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Wonderful article in the Owen Sound Sun Times

Grey County huge part of book

By Rob Gowan, Sun Times, Owen Sound

Sunday, December 15, 2013 2:31:13 EST PM

Gail Gallant wanted to call her first book Grey County because the novel wouldn’t exist without it.

1297504287441_ORIGINAL“I would have never written a book if I weren’t here,” said Gallant, one of about 15 local authors gathered at the Ginger Press in downtown Owen Sound on Saturday for its 28th annual authors’ open house. “It is completely inspiredby the landscape. The landscape and the weather are all in there.”

The Annan-area author’s murder mystery thriller, Apparition, released in September, is set in and around Owen Sound and tells the story of a teenage girl name Amelia who sees ghosts and the adventures in her life it causes.

Gallant said the working title of the book was always Grey County because it seemed so natural. The name change didn’t come until she was looking for a publisher, which she found in Doubleday Canada (Random House).

“Grey County to me surmises the book,” said Gallant, who was a weekender in Grey County for about a decade before moving to the area about two years ago. “I have a lot of geographic references like Inglis Falls, the Bruce Trail and some of the local parks and cemeteries.”

While the area is known for its beauty, Gallant said in a different light it can also be a very spooky place.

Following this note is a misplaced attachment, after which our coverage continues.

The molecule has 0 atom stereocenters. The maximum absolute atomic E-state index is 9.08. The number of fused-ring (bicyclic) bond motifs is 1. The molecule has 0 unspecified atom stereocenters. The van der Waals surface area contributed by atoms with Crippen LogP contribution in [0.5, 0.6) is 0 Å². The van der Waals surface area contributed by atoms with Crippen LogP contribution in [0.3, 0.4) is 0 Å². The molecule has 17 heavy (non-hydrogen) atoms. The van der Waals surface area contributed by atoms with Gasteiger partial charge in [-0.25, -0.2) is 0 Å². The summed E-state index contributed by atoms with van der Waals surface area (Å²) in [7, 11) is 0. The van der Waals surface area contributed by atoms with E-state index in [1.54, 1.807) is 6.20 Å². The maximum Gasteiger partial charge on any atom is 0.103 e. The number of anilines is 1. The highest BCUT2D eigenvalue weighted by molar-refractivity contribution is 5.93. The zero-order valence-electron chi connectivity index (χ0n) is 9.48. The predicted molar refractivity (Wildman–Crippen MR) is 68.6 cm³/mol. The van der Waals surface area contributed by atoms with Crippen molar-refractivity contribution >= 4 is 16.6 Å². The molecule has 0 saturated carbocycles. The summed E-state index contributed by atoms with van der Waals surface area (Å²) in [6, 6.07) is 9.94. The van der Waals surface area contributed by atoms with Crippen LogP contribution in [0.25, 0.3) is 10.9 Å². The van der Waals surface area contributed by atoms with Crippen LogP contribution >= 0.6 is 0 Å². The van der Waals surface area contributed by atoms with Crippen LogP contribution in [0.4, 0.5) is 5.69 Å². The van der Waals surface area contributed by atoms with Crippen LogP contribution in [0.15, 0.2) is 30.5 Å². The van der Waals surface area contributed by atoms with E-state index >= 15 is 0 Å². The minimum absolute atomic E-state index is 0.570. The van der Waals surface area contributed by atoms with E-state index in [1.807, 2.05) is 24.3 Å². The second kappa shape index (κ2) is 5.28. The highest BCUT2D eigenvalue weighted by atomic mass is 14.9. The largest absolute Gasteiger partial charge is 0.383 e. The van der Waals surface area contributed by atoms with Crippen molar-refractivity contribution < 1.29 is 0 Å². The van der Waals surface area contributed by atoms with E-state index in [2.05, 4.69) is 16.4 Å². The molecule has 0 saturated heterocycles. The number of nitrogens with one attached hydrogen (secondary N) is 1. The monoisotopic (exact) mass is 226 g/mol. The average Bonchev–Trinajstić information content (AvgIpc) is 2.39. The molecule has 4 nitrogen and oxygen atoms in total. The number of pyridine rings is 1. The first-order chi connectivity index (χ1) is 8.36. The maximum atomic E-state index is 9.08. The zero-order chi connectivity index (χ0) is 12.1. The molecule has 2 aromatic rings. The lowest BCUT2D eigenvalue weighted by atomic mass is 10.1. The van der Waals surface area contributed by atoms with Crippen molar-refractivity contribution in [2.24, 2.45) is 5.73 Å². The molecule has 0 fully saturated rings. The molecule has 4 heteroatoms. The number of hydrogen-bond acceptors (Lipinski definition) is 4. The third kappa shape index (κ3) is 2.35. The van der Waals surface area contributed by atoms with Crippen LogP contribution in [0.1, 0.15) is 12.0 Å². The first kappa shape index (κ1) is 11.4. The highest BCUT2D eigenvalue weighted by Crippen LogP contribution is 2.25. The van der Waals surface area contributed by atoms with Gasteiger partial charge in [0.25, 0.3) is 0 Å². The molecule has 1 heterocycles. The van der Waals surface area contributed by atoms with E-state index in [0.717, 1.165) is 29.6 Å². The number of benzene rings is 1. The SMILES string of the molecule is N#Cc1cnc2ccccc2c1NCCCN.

“On our property we used to have a dead apple orchard and there was nothing more Tim Burton than that apple orchard,” said Gallant. “It is very spooky and I have to say it arose naturally from my own emotional response to the landscape and the history in the landscape.”

Gallant said she loves the delapidated beauty in the old barns that are scattered across the area and has always been obsessed with the old cemeteries throughout the countryside.

“I don’t want to get nostalgic like there is only history here, because there is also an amazing future,” said Gallant. “But I think there is something deep about the feeling of the past here.”

Much of the book centres around a haunted barn, which is based on a rundown barn at a property Gallant owned south of Meaford.

“Eventually we took it down because it was half falling down, but it was spooky and somewhere along the line I started imagining a story,” said Gallant.

It was about a dozen years ago and Gallant’s son was going through some tough times as a young teen and Gallant imagined a story of a ghost in the barn that was forcing young boys to commit suicide and it had to be stopped. Gallant, who kept the story in note form, couldn’t bring herself to complete the book until about four years ago, when she decided to tell the story through the eyes of a teenage girl, rather than a mother after her son — who is doing well now and works in a bookstore — bought her a book from the Twilight series.

“As soon as I adopted the point of view as a teenage girl, the book came out,” said Gallant, who is originally from Toronto and has worked in television as a producer and director for the CBC and done freelance work for about 20 years.

Gallant said the book has been categorized as for teens and she has received a good response from teen readers, but the book is also quite serious.